Review History

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  • The initial submission of this article was received on September 19th, 2017 and was peer-reviewed by 3 reviewers and the Academic Editor.
  • The Academic Editor made their initial decision on November 6th, 2017.
  • The first revision was submitted on January 6th, 2018 and was reviewed by the Academic Editor.
  • The article was Accepted by the Academic Editor on January 19th, 2018.

Version 0.2 (accepted)

· · Academic Editor


We respectfully ask that you carefully go through the English of your paper closely and remove typos etc while in production.

Version 0.1 (original submission)

· · Academic Editor

Major Revisions

Two of three reviewers do not recommend that this paper is published here and all three reviewers have provided constructive criticisms that are largely in agreement. If the authors believe that they can address these major criticisms, I would be happy to read a revised version of the manuscript.

The presentation of the paper in particular background, motivation, central contribution and technical aspects detailed by reviewers 1 and 2 need to be addressed. All reviewers express concern that the manuscript does not adequately place this effort in the larger context. Although it is beyond the scope of a single manuscript to convince the community of the value of network methods, addressing the criticisms is an important step forward.

The choice of chitin as a target here is brought up by almost all reviewers. Although it is perhaps relatively standard now to use "synthetic data" (where we know the correct answer), this manuscript uses a single example to showcase their method. The limitations of this should be discussed clearly in your manuscript. The comment of reviewer #3 regarding whether simpler methods could not be used with equal efficacy is important, and that comparison should be made if possible.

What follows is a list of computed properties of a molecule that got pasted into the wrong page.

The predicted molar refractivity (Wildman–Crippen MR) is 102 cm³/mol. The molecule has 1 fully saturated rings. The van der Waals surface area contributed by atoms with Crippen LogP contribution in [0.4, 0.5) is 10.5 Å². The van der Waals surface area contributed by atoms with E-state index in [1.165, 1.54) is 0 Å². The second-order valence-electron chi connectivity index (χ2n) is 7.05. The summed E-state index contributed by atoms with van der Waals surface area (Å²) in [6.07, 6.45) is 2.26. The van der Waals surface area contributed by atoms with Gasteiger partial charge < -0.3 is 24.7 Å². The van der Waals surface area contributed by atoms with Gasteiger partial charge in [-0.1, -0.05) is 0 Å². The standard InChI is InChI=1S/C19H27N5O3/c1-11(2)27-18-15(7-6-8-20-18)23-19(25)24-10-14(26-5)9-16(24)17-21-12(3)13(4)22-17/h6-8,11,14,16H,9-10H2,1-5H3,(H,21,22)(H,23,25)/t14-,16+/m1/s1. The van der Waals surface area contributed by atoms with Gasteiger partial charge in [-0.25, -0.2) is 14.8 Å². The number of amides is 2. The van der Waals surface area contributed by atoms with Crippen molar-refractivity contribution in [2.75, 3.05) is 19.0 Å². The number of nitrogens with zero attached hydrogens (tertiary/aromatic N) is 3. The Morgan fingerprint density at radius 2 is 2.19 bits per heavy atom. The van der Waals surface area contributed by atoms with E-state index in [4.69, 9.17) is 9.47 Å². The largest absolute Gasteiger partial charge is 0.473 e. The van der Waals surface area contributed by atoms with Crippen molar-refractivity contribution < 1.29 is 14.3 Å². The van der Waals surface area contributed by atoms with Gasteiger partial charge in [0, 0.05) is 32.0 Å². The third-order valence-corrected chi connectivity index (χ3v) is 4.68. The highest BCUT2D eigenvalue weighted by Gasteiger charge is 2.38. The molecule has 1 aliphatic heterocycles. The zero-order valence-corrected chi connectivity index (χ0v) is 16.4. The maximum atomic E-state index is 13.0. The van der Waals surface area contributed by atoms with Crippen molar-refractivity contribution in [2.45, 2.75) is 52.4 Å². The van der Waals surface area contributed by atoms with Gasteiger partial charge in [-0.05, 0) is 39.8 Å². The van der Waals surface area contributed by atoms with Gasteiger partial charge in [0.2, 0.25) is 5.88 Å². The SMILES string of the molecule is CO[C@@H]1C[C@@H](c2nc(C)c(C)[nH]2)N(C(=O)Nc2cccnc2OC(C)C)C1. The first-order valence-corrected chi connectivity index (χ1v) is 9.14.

Basic reporting

Overall the English was clear and unambiguous. However, there were many terms that I was unfamiliar with that need in-text explanation (beyond citation to a reference), specifically: "betweeness", "assortativity", "auto-similarity", “removed edges”, and "modularity". This is an interesting and new method, and therefore the authors need to take cognisance that this will be interesting and new to many readers - please help us with explanations readily at hand in the text.

There are many many different types of networks. I strongly encourage the authors to briefly set-out in the Introduction how this type relates to the other types - even if it is to say that this is completely different (then how is it different). There is a lot of confusion out there about networks, and so you want to highlight to the reader that this is a new type (not some knock-off adjustment of, for example, NeighbourNet). This does not need to be an extensive review of network types, but just an alert to the reader about how your method is different.

Another angle on this is why and when should researchers use this method over the others - it strikes me that this method is good at picking up groups when there are very deep phylogenetic divergences. Other methods, like NeighbourNet, usually fall apart (or rather descend into spider-web black hole) when there are deep divergences and homoplasies are present. This point bugged me for quite a while reading the manuscript - it was only when I ran a few additional network analyses did the benefits of your method become clear (I do have to put a proviso that my analyses were handicapped by the use of the similarity matrix, and I'm not entirely clear as to how this was calculated).

The raw data has been shared, although the similarity matrix lacks taxon labels - this makes it difficult to assess the results of this study with other analyses (for example, I ran a NeighbourNet on the distance matrix but could not relate it to the final figures as there were no labels). In addition, the phylogenetic tree analyses (tree and bootstrap tree sample) have not been included – please add.

Experimental design

I have a few concerns that need to be addressed.
1. Similarity Calculation